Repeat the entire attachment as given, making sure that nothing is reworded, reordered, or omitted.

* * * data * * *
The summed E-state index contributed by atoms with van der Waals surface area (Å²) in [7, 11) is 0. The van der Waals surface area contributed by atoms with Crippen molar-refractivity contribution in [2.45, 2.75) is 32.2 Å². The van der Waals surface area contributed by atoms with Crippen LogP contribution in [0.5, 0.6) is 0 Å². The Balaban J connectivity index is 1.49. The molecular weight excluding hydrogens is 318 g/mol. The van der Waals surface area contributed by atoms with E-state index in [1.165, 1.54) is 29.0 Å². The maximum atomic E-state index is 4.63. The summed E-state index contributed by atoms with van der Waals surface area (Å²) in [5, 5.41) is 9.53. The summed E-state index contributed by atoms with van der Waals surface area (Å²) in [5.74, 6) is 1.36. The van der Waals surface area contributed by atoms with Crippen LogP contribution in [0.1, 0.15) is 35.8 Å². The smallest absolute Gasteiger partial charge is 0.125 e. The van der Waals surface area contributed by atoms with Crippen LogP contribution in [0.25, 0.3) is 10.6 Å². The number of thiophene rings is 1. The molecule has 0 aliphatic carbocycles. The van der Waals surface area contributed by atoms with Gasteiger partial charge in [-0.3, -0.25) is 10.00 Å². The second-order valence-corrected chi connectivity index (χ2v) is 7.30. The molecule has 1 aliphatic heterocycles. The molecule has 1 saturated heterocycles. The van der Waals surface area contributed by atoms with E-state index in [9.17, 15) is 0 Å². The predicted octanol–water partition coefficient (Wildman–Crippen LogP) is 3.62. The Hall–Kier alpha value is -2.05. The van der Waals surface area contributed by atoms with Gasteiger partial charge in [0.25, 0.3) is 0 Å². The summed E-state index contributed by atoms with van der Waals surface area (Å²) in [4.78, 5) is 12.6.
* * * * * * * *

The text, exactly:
The summed E-state index contributed by atoms with van der Waals surface area (Å²) in [7, 11) is 0. The van der Waals surface area contributed by atoms with Crippen molar-refractivity contribution in [2.45, 2.75) is 32.2 Å². The van der Waals surface area contributed by atoms with Crippen LogP contribution in [0.5, 0.6) is 0 Å². The Balaban J connectivity index is 1.49. The molecular weight excluding hydrogens is 318 g/mol. The van der Waals surface area contributed by atoms with E-state index in [1.165, 1.54) is 29.0 Å². The maximum atomic E-state index is 4.63. The summed E-state index contributed by atoms with van der Waals surface area (Å²) in [5, 5.41) is 9.53. The summed E-state index contributed by atoms with van der Waals surface area (Å²) in [5.74, 6) is 1.36. The van der Waals surface area contributed by atoms with Crippen LogP contribution in [0.1, 0.15) is 35.8 Å². The smallest absolute Gasteiger partial charge is 0.125 e. The van der Waals surface area contributed by atoms with Crippen LogP contribution in [0.25, 0.3) is 10.6 Å². The number of thiophene rings is 1. The molecule has 0 aliphatic carbocycles. The van der Waals surface area contributed by atoms with Gasteiger partial charge in [-0.3, -0.25) is 10.00 Å². The second-order valence-corrected chi connectivity index (χ2v) is 7.30. The molecule has 1 aliphatic heterocycles. The molecule has 1 saturated heterocycles. The van der Waals surface area contributed by atoms with E-state index in [9.17, 15) is 0 Å². The predicted octanol–water partition coefficient (Wildman–Crippen LogP) is 3.62. The Hall–Kier alpha value is -2.05. The van der Waals surface area contributed by atoms with Gasteiger partial charge in [0.25, 0.3) is 0 Å². The summed E-state index contributed by atoms with van der Waals surface area (Å²) in [4.78, 5) is 12.6.